Yusuf Rabiu went door-to-door urging people in the northern Nigerian city of Kano to vote for President Muhammadu Buhari in last year’s elections. Now he’s regretting his decision.
“We expected him to solve our economic problems,” Rabiu, a 36-year-old hat seller, said at the city’s Kurmi market as a group of friends nodded in agreement. “I didn’t know voting for him would mean more hunger, more suffering.”
After ending the 16-year reign of the People’s Democratic Party last year in what won praise as a peaceful transition of power in Africa, Buhari is facing a firestorm of criticism. Even some of his ruling party members have met with their erstwhile opponents about forming a new party to challenge him if he seeks re-election in 2019, according to two people familiar with the meetings.
For Buhari, who ruled as a military dictator in the 1980s, 2016 has been a tough year. He pledged the naira currency would become as strong as the dollar — it hit record lows after the central bank removed its peg in May and currently trades at 316 to the greenback. Gasoline prices that were to be slashed by two-thirds have risen about 67 percent since he took office. Now Africa’s second-biggest economy is heading toward its first full-year contraction in a quarter-century, while inflation is at an 11-year high.
“He made a lot of promises that people bought into, and some of these he has denied or failed to keep,” Clement Nwankwo, executive director of the Policy and Legal Advocacy Centre in the capital, Abuja, said in an interview. “The fundamentals were bad when he took over but not as bad as they’re today.”
Even Buhari’s wife, Aisha, has lost patience. She told the British Broadcasting Corp. on Oct. 14 that she wasn’t sure if she would campaign for his re-election, saying a small clique of people controlled his government and appointed most of his cabinet.
Upon taking office, Buhari was dealt a very poor hand: a collapse in prices for crude, the West African nation’s main export, and production cuts caused by militant attacks in the oil-rich Niger River delta. In the far northeast, the Islamist militant group Boko Haram terrorised the population with kidnappings and suicide bombings.
His six-month delay in naming a cabinet created uncertainty about his administration’s fiscal and monetary policies. Then, as the naira tumbled on the parallel market, Buhari slapped an import ban on 41 items, damaging manufacturing and trade.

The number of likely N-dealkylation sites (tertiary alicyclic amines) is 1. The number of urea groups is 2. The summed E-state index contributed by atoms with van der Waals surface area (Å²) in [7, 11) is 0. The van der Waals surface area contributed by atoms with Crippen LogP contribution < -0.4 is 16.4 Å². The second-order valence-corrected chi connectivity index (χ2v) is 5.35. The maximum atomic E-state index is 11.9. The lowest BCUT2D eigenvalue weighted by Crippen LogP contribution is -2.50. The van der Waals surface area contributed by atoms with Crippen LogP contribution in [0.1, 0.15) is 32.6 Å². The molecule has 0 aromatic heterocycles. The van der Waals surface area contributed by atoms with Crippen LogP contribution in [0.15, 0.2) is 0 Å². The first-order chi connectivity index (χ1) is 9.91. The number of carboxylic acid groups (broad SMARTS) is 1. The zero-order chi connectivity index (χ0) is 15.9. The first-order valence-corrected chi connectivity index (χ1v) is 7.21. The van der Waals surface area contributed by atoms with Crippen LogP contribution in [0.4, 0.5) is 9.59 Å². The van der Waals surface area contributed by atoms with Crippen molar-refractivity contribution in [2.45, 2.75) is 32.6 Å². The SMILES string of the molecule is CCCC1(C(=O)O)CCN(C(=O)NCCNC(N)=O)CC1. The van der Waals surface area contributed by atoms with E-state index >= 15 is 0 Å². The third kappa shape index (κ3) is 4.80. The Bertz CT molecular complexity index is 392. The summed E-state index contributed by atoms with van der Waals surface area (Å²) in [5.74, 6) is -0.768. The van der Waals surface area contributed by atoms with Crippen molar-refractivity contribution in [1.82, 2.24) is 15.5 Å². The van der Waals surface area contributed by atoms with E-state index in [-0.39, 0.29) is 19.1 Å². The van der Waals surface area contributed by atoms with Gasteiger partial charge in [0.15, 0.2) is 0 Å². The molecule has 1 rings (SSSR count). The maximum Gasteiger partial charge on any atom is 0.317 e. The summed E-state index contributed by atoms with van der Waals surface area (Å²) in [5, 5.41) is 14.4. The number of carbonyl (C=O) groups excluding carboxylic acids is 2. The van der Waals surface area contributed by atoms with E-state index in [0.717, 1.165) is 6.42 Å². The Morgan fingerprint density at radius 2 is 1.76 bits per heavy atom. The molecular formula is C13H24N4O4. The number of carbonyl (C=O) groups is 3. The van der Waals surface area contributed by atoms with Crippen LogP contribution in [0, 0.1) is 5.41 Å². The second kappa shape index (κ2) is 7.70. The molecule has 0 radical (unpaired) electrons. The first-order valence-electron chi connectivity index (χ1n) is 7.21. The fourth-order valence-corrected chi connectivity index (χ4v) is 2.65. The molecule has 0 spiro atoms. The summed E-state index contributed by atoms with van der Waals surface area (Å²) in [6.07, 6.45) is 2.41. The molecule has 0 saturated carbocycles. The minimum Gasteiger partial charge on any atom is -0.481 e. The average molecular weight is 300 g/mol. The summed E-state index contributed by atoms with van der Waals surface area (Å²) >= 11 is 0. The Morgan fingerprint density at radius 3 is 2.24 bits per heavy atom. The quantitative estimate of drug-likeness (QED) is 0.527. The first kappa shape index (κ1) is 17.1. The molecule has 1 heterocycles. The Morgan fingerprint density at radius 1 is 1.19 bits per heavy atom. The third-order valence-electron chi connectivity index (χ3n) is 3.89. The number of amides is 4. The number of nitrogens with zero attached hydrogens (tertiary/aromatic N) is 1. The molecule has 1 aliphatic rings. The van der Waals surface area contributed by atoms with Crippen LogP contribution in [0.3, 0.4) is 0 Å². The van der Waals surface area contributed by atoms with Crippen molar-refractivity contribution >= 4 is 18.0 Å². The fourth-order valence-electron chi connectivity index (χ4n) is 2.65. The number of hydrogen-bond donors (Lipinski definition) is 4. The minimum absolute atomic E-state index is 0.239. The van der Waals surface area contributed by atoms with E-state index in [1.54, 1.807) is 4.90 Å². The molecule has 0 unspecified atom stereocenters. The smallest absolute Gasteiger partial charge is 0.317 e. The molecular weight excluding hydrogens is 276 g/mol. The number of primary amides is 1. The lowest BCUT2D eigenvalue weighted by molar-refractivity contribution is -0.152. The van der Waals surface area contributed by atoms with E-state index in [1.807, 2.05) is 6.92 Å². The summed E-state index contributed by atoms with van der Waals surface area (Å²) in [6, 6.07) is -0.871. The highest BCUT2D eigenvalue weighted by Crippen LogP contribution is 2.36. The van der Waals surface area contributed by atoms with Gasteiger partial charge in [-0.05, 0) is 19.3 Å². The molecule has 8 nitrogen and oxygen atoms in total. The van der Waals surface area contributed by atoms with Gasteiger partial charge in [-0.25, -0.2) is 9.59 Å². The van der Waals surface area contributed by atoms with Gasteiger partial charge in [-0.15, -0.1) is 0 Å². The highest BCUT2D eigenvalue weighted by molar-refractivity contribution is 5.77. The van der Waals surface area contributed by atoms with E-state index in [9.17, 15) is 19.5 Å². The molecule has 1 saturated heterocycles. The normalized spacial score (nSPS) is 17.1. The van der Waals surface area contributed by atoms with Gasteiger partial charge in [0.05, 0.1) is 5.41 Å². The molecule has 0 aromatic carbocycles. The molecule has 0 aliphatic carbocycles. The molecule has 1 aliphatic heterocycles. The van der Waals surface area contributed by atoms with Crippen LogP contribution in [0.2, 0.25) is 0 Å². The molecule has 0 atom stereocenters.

Brent crude, which compares with Nigerian oil grades, rose 0.6 percent to $55.68 as of 7:54 a.m. in London, the highest since July 22, 2015.
“They met a bad situation and they made it eminently worse,” Junaid Mohammed, a former lawmaker from Kano who’d been critical of Buhari’s predecessor, Goodluck Jonathan, said in an interview.
Sensing the dwindling support, Buhari urged Nigerians on Dec. 12 “not to lose faith in the ability of this administration to make a difference in the lives of our people.” Two days later, while presenting 2017 budget proposals to lawmakers, Buhari pledged to act to “pull the economy out of recession as quickly as possible.”
On Sunday, Buhari ordered the attorney-general to investigate allegations of corruption by some of his top aides, presidential spokesman Garba Shehu said, without naming them.
Buhari’s decision to choose loyalists from his mainly Muslim northern region for important security and cabinet positions has stoked resentment in the mainly Christian southeast, fueling secessionist demands, and complaints in the southwest ethnic Yoruba heartland that was key to his presidential victory. Out of 17 top positions in the army, navy, air force and other security agencies, three are from the south.
Mounting disquiet in the coalition that propelled him to office erupted in October when Bola Tinubu, who helped mobilize support for the president’s campaign in the southwest, published a statement attacking the APC’s chairman John Oyegun, a Buhari ally. Tinubu was supported by ex-Vice President Abubakar Atiku, who also backed Buhari in the election.
Time is becoming Buhari’s biggest enemy, according to Manji Cheto, senior vice president for West Africa at New York-based Teneo Intelligence.
“Effectively, he’s only got next year to turn things around before the election cycle starts,” she said by phone. “Next year will be a breaking point for a lot of Nigerians, particularly if we get a spike in gasoline prices and food inflation keeps rising. In that case, I don’t see how they’d be able to keep people off the streets.”